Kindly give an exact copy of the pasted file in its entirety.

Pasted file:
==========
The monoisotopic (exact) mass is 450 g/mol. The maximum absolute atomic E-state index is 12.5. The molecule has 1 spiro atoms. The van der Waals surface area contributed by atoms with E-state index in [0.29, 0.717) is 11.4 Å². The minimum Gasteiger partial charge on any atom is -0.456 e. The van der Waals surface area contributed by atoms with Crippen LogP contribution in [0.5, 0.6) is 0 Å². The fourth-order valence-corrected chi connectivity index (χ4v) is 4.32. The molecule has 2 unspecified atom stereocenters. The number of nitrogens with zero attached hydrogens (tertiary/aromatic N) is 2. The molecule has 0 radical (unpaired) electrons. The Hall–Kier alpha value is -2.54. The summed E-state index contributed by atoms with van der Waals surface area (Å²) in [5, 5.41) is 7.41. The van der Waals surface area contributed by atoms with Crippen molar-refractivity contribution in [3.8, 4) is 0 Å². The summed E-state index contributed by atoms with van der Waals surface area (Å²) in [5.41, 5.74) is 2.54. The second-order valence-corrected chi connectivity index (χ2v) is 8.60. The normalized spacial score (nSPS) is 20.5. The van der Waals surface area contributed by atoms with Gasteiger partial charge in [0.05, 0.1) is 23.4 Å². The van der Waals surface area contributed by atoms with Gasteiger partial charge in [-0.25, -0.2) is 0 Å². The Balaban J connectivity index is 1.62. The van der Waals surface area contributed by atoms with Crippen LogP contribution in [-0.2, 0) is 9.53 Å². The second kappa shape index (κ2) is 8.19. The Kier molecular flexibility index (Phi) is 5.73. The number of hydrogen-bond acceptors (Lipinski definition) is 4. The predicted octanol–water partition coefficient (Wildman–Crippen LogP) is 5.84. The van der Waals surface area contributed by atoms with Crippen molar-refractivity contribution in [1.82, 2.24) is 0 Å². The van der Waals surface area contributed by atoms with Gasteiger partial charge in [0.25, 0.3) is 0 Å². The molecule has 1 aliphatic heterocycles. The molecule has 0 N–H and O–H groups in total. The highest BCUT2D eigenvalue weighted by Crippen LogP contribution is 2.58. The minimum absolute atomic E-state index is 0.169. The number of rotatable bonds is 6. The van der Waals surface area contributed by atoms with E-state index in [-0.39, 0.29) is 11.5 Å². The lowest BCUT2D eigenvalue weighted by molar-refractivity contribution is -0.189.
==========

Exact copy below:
The monoisotopic (exact) mass is 450 g/mol. The maximum absolute atomic E-state index is 12.5. The molecule has 1 spiro atoms. The van der Waals surface area contributed by atoms with E-state index in [0.29, 0.717) is 11.4 Å². The minimum Gasteiger partial charge on any atom is -0.456 e. The van der Waals surface area contributed by atoms with Crippen LogP contribution in [0.5, 0.6) is 0 Å². The fourth-order valence-corrected chi connectivity index (χ4v) is 4.32. The molecule has 2 unspecified atom stereocenters. The number of nitrogens with zero attached hydrogens (tertiary/aromatic N) is 2. The molecule has 0 radical (unpaired) electrons. The Hall–Kier alpha value is -2.54. The summed E-state index contributed by atoms with van der Waals surface area (Å²) in [5, 5.41) is 7.41. The van der Waals surface area contributed by atoms with Crippen molar-refractivity contribution in [3.8, 4) is 0 Å². The summed E-state index contributed by atoms with van der Waals surface area (Å²) in [5.41, 5.74) is 2.54. The second-order valence-corrected chi connectivity index (χ2v) is 8.60. The normalized spacial score (nSPS) is 20.5. The van der Waals surface area contributed by atoms with Gasteiger partial charge in [0.05, 0.1) is 23.4 Å². The van der Waals surface area contributed by atoms with Gasteiger partial charge in [-0.25, -0.2) is 0 Å². The Balaban J connectivity index is 1.62. The van der Waals surface area contributed by atoms with Crippen LogP contribution in [-0.2, 0) is 9.53 Å². The second kappa shape index (κ2) is 8.19. The Kier molecular flexibility index (Phi) is 5.73. The number of hydrogen-bond acceptors (Lipinski definition) is 4. The predicted octanol–water partition coefficient (Wildman–Crippen LogP) is 5.84. The van der Waals surface area contributed by atoms with Crippen molar-refractivity contribution in [1.82, 2.24) is 0 Å². The van der Waals surface area contributed by atoms with Gasteiger partial charge in [0.25, 0.3) is 0 Å². The molecule has 1 aliphatic heterocycles. The molecule has 0 N–H and O–H groups in total. The highest BCUT2D eigenvalue weighted by Crippen LogP contribution is 2.58. The minimum absolute atomic E-state index is 0.169. The number of rotatable bonds is 6. The van der Waals surface area contributed by atoms with E-state index in [-0.39, 0.29) is 11.5 Å². The lowest BCUT2D eigenvalue weighted by molar-refractivity contribution is -0.189.